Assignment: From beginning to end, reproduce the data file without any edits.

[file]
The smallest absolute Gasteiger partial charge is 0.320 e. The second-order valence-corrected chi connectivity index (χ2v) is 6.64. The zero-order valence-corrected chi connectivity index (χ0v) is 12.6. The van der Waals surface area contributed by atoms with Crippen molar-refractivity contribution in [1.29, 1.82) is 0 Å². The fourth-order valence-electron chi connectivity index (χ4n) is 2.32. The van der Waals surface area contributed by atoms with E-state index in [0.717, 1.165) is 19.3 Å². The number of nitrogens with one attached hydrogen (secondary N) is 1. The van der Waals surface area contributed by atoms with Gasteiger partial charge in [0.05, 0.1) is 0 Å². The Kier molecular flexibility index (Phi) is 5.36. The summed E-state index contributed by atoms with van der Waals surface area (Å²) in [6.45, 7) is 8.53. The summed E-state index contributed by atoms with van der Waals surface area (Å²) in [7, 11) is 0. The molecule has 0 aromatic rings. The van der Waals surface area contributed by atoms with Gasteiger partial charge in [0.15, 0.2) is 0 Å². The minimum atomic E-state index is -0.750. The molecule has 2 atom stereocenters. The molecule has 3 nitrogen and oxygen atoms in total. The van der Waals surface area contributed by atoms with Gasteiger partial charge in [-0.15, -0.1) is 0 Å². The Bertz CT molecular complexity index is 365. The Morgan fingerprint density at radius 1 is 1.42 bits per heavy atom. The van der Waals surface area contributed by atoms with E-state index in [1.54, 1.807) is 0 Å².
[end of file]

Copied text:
The smallest absolute Gasteiger partial charge is 0.320 e. The second-order valence-corrected chi connectivity index (χ2v) is 6.64. The zero-order valence-corrected chi connectivity index (χ0v) is 12.6. The van der Waals surface area contributed by atoms with Crippen molar-refractivity contribution in [1.29, 1.82) is 0 Å². The fourth-order valence-electron chi connectivity index (χ4n) is 2.32. The van der Waals surface area contributed by atoms with E-state index in [0.717, 1.165) is 19.3 Å². The number of nitrogens with one attached hydrogen (secondary N) is 1. The van der Waals surface area contributed by atoms with Gasteiger partial charge in [0.05, 0.1) is 0 Å². The Kier molecular flexibility index (Phi) is 5.36. The summed E-state index contributed by atoms with van der Waals surface area (Å²) in [6.45, 7) is 8.53. The summed E-state index contributed by atoms with van der Waals surface area (Å²) in [7, 11) is 0. The molecule has 0 aromatic rings. The van der Waals surface area contributed by atoms with Gasteiger partial charge in [0.15, 0.2) is 0 Å². The minimum atomic E-state index is -0.750. The molecule has 2 atom stereocenters. The molecule has 3 nitrogen and oxygen atoms in total. The van der Waals surface area contributed by atoms with Gasteiger partial charge in [-0.15, -0.1) is 0 Å². The Bertz CT molecular complexity index is 365. The Morgan fingerprint density at radius 1 is 1.42 bits per heavy atom. The van der Waals surface area contributed by atoms with E-state index in [1.54, 1.807) is 0 Å².